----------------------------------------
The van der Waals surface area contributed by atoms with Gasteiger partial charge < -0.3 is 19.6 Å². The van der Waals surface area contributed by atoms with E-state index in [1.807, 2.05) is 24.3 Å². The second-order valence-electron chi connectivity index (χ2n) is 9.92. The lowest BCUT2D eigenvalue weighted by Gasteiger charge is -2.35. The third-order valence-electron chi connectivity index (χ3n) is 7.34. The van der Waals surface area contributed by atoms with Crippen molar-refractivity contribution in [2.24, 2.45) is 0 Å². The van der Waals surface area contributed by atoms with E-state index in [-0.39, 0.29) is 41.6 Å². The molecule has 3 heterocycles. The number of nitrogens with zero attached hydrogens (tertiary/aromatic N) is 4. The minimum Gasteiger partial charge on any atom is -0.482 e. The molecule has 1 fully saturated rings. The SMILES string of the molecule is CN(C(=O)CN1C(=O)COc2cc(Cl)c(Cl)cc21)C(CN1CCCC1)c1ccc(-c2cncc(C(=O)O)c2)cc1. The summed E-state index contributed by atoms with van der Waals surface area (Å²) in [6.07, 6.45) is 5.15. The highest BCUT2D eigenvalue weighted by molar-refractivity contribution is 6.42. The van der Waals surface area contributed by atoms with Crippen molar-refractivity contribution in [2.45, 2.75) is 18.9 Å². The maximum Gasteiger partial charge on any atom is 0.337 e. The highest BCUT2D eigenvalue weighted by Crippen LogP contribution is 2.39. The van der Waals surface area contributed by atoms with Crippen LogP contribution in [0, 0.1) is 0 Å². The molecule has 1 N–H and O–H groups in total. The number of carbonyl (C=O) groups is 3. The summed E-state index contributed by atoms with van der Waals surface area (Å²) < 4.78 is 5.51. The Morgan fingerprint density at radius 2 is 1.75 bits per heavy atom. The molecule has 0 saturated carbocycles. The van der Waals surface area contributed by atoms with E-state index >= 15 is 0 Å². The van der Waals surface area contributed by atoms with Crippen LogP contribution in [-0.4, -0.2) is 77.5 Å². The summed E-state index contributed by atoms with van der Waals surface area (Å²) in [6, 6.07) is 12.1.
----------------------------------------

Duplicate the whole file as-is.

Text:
The van der Waals surface area contributed by atoms with Gasteiger partial charge < -0.3 is 19.6 Å². The van der Waals surface area contributed by atoms with E-state index in [1.807, 2.05) is 24.3 Å². The second-order valence-electron chi connectivity index (χ2n) is 9.92. The lowest BCUT2D eigenvalue weighted by Gasteiger charge is -2.35. The third-order valence-electron chi connectivity index (χ3n) is 7.34. The van der Waals surface area contributed by atoms with Crippen molar-refractivity contribution in [2.24, 2.45) is 0 Å². The van der Waals surface area contributed by atoms with E-state index in [-0.39, 0.29) is 41.6 Å². The molecule has 3 heterocycles. The number of nitrogens with zero attached hydrogens (tertiary/aromatic N) is 4. The minimum Gasteiger partial charge on any atom is -0.482 e. The molecule has 1 fully saturated rings. The SMILES string of the molecule is CN(C(=O)CN1C(=O)COc2cc(Cl)c(Cl)cc21)C(CN1CCCC1)c1ccc(-c2cncc(C(=O)O)c2)cc1. The summed E-state index contributed by atoms with van der Waals surface area (Å²) in [6.07, 6.45) is 5.15. The highest BCUT2D eigenvalue weighted by molar-refractivity contribution is 6.42. The van der Waals surface area contributed by atoms with Crippen molar-refractivity contribution in [2.45, 2.75) is 18.9 Å². The maximum Gasteiger partial charge on any atom is 0.337 e. The highest BCUT2D eigenvalue weighted by Crippen LogP contribution is 2.39. The van der Waals surface area contributed by atoms with Crippen LogP contribution in [0, 0.1) is 0 Å². The molecule has 1 N–H and O–H groups in total. The number of carbonyl (C=O) groups is 3. The summed E-state index contributed by atoms with van der Waals surface area (Å²) < 4.78 is 5.51. The Morgan fingerprint density at radius 2 is 1.75 bits per heavy atom. The molecule has 0 saturated carbocycles. The van der Waals surface area contributed by atoms with E-state index >= 15 is 0 Å². The van der Waals surface area contributed by atoms with Crippen LogP contribution in [-0.4, -0.2) is 77.5 Å². The summed E-state index contributed by atoms with van der Waals surface area (Å²) in [6, 6.07) is 12.1.